Officials from the L.A. County Metropolitan Transportation Authority are grappling with a loss of ridership on buses and trains by passengers put off by the growing number of homeless people sleeping at subway platforms or riding the buses in place of sleeping on the street. The transit agency has begun to look for places where they can place supportive services for the homeless on agency-owned property, including allowing people living in their cars to park them in agency-owned parking lots, or installing showers and storage lockers that could be placed on vacant land the department owns around transit stations or bus storage yards. The agency created a $9 million loan program last year to encourage affordable housing near its stations.

Earlier this month, L.A. City Council also approved two new laws, one that would speed up the often lengthy process of implementing homeless housing projects and, another that would make it easier for motels to be converted into temporary housing.

Meanwhile, the Clean Streets Los Angeles program has fielded nearly 6,000 requests by residents asking for help to clean encampments throughout the city.

These are just a few short-term measures city leaders are taking to help stem the homelessness epidemic in Los Angeles County.

Rising rents, coupled with a shortage in affordable housing units throughout the region, has resulted in a homeless population that an L.A. Times editorial estimates at more than 57,000 in L.A. County. The situation has forced some to relocate to far-flung parts of the region, share living quarters with multiple families, and or resort to renting out box trucks or RVs.

In the long-term, Measure HHH, a ballot initiative that voters approved in late 2016, authorizes a $1.2 billion bond to help pay for 10,000 units of affordable housing over the next decade.

Tod Lipka, CEO of Step Up on Second, a social service organization that works with the chronically homeless experiencing mental health issues, applauds the city’s efforts to provide short-term gap services while waiting for longer term permanent housing solutions to come online.

“The city has done amazing things over the past couple of years to address this problem, that for many, many years have not been addressed,” Lipka says.

While all efforts should be place to address permanent housing solutions, the city’s use of sites like at El Pueblo will help to manage the problem in the immediate term, Lipka adds.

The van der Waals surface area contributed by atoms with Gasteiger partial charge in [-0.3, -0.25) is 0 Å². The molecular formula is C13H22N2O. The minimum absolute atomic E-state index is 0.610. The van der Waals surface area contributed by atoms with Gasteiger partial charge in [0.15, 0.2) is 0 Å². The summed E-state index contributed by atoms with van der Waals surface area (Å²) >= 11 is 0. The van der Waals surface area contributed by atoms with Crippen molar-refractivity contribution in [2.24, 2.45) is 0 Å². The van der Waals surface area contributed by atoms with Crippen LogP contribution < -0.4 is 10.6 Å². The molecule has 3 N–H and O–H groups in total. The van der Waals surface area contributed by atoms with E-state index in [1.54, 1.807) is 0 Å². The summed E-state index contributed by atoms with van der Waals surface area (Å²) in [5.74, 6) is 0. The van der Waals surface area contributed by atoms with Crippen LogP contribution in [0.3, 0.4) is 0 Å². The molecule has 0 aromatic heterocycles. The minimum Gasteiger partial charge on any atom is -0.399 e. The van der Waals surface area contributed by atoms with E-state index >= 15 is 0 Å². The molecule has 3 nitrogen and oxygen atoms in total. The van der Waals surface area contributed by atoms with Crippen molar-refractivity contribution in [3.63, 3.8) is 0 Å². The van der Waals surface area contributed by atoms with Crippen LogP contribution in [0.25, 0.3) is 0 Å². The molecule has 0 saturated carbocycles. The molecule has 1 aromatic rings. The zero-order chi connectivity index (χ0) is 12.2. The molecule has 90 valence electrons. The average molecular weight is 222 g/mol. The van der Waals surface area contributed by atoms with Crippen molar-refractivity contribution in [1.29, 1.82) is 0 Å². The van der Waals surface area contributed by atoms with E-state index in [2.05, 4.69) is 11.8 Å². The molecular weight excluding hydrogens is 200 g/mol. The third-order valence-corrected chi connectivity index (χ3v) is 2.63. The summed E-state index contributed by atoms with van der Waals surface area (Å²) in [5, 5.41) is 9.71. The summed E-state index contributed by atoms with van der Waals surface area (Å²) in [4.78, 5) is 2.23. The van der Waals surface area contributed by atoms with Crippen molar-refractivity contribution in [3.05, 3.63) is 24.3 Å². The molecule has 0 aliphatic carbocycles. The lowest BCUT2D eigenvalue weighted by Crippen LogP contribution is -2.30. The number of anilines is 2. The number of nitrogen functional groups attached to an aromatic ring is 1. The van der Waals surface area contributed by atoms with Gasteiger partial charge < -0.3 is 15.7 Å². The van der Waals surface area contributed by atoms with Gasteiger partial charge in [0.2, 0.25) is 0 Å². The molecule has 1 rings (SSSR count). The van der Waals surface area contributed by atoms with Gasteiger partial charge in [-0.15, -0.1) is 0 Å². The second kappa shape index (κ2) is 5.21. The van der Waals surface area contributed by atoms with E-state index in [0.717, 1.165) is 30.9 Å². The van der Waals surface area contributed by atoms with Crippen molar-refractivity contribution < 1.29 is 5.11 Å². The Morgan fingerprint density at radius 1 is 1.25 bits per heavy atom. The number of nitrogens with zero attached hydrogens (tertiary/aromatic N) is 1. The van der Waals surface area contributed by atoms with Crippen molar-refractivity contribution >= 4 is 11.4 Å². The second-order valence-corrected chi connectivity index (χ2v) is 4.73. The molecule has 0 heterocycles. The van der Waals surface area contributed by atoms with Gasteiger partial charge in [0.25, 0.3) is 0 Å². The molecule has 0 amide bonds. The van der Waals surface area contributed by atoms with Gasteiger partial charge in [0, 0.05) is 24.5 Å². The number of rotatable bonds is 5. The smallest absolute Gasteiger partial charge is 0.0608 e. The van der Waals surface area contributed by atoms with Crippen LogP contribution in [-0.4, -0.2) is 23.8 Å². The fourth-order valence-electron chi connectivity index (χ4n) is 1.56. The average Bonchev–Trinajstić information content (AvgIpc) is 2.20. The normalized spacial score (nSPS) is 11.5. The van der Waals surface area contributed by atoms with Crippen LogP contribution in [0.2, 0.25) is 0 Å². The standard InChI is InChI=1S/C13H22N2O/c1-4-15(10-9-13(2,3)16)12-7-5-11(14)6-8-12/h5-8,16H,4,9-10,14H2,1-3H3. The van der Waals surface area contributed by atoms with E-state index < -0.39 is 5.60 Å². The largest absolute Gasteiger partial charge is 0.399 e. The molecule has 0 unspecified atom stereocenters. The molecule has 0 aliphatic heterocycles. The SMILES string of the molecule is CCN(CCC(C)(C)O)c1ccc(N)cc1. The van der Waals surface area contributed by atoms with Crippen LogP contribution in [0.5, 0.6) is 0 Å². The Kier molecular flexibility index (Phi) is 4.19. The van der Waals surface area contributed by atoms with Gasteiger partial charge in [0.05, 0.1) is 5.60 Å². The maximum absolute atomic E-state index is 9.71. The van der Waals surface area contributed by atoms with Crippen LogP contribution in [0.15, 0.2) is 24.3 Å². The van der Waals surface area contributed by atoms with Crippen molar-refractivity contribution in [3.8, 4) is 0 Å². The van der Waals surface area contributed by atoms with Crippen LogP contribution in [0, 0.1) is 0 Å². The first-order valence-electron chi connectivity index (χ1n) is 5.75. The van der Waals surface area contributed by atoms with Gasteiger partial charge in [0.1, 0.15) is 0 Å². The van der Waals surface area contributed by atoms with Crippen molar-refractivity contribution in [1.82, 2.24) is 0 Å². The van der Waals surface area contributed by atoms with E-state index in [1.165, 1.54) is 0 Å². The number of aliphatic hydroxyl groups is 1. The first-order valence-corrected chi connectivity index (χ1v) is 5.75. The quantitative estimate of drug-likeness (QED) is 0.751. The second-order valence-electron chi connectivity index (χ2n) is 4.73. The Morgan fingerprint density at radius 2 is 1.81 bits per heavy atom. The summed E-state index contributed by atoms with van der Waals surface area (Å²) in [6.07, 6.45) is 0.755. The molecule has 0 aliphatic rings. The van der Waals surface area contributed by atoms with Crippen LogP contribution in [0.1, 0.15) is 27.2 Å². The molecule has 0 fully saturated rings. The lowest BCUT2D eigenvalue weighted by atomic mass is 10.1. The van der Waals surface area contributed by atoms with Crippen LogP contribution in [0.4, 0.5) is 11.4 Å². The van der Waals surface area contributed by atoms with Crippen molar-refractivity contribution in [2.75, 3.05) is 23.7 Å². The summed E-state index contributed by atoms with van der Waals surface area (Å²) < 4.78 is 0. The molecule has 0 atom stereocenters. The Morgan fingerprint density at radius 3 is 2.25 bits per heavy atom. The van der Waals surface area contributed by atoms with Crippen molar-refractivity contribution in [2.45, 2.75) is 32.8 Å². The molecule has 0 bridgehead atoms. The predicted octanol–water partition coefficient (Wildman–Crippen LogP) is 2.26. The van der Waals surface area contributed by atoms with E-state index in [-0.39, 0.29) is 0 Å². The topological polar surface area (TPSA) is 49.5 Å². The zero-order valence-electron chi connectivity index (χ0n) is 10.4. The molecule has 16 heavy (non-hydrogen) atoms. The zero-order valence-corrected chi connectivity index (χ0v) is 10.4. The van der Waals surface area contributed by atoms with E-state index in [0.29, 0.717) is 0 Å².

Huizar, whose district covers downtown, Boyle Heights, El Sereno and northeast Los Angeles, says in the meantime, his district needs temporary, emergency housing.

“This is the model I want to see used next to create a triage-like response in Skid Row,” he says of the parking lot shelter approach. “Unfortunately, as the single largest homeless encampment in the nation, Skid Row is ground zero of our homeless challenge and we must step up our efforts to address it.”


Growing and Selling an Equitable Local Economy in Detroit

Local produce at The Farmers Hand. (Photo by Serena Maria Daniels)

Despite all the hype over Detroit’s “come back,” “revitalization, “renaissance,” or whatever other superlatives that business reporters so often tout in development stories, the city’s dearth of healthy grocery options in many neighborhoods remains conspicuous to most who live there.

There are plenty of corner liquor stores (known colloquially in Michigan as party stores), selling all manner of unhealthy snacks and maybe a small selection of produce on the verge of spoiling at a high markup. But by and large residents to seek outside of the city limits for their grocery needs.

Each year, $178 million leaks out of the city and goes to suburban grocery chains, according to 2014 data from the Detroit Economic Growth Corporation.

That’s what The Farmer’s Hand sought to address when it opened its doors in 2016, in a gentrifying neighborhood with no shortage of craft breweries, pricey restaurants and micro-distilleries, but nevertheless lacking a proper grocery store.

Founders and co-owners Kiwi Louya and Rohani Foulkes believed in the idea of providing fresh produce, dairy, meats, and a curated selected of dry goods, as well as a small cafe featuring coffee and ready-made breakfast and lunch options — all in a compact corner store where folks can forgo the car and instead walk or cycle to pick up essentials.

The store represents local in every way it can, including the seasons. Everything from the fingerling potatoes, the charcuterie to the kombucha and bottles of artisan olive oil, all comes from Michigan sources and many of the products come from within Detroit city limits. During the colder winter months, root vegetables tend to be high in supply, while the fall months might feature Michigan’s famous apples. The 100-plus suppliers that work with the market are small-to-mid-sized vendors that adhere to humane food practices.